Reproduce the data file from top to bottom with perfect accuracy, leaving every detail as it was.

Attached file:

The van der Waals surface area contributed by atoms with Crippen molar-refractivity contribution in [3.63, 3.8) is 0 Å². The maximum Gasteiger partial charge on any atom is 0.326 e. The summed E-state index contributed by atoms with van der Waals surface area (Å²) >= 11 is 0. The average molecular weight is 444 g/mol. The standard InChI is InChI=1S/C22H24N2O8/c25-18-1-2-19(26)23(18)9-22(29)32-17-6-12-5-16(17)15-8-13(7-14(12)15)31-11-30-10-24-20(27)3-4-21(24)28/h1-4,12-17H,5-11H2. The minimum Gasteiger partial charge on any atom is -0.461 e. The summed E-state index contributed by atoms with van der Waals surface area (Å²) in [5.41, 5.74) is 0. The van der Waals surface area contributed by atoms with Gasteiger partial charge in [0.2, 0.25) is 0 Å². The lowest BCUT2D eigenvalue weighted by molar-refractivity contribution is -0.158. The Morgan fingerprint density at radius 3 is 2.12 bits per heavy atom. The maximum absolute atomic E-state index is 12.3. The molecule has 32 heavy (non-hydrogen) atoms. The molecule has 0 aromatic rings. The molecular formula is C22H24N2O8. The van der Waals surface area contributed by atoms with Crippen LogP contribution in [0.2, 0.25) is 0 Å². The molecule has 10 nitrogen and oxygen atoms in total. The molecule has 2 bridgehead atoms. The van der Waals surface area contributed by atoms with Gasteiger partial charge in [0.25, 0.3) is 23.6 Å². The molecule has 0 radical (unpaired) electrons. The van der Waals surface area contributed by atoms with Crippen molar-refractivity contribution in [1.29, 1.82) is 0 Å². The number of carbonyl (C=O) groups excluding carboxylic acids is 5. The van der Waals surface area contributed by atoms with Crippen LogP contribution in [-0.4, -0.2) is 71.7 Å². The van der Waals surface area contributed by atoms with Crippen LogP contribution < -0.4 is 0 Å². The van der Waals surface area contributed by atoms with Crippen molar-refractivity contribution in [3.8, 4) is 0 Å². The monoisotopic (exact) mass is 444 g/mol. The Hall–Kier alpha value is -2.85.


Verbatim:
The van der Waals surface area contributed by atoms with Crippen molar-refractivity contribution in [3.63, 3.8) is 0 Å². The maximum Gasteiger partial charge on any atom is 0.326 e. The summed E-state index contributed by atoms with van der Waals surface area (Å²) >= 11 is 0. The average molecular weight is 444 g/mol. The standard InChI is InChI=1S/C22H24N2O8/c25-18-1-2-19(26)23(18)9-22(29)32-17-6-12-5-16(17)15-8-13(7-14(12)15)31-11-30-10-24-20(27)3-4-21(24)28/h1-4,12-17H,5-11H2. The minimum Gasteiger partial charge on any atom is -0.461 e. The summed E-state index contributed by atoms with van der Waals surface area (Å²) in [5.41, 5.74) is 0. The van der Waals surface area contributed by atoms with Gasteiger partial charge in [0.2, 0.25) is 0 Å². The lowest BCUT2D eigenvalue weighted by molar-refractivity contribution is -0.158. The Morgan fingerprint density at radius 3 is 2.12 bits per heavy atom. The maximum absolute atomic E-state index is 12.3. The molecule has 32 heavy (non-hydrogen) atoms. The molecule has 0 aromatic rings. The molecular formula is C22H24N2O8. The van der Waals surface area contributed by atoms with Crippen LogP contribution in [0.2, 0.25) is 0 Å². The molecule has 10 nitrogen and oxygen atoms in total. The molecule has 2 bridgehead atoms. The van der Waals surface area contributed by atoms with Gasteiger partial charge in [0.25, 0.3) is 23.6 Å². The molecule has 0 radical (unpaired) electrons. The van der Waals surface area contributed by atoms with Crippen molar-refractivity contribution in [1.29, 1.82) is 0 Å². The number of carbonyl (C=O) groups excluding carboxylic acids is 5. The van der Waals surface area contributed by atoms with Crippen LogP contribution in [-0.4, -0.2) is 71.7 Å². The van der Waals surface area contributed by atoms with Crippen LogP contribution < -0.4 is 0 Å². The van der Waals surface area contributed by atoms with Crippen molar-refractivity contribution in [3.8, 4) is 0 Å². The monoisotopic (exact) mass is 444 g/mol. The Hall–Kier alpha value is -2.85.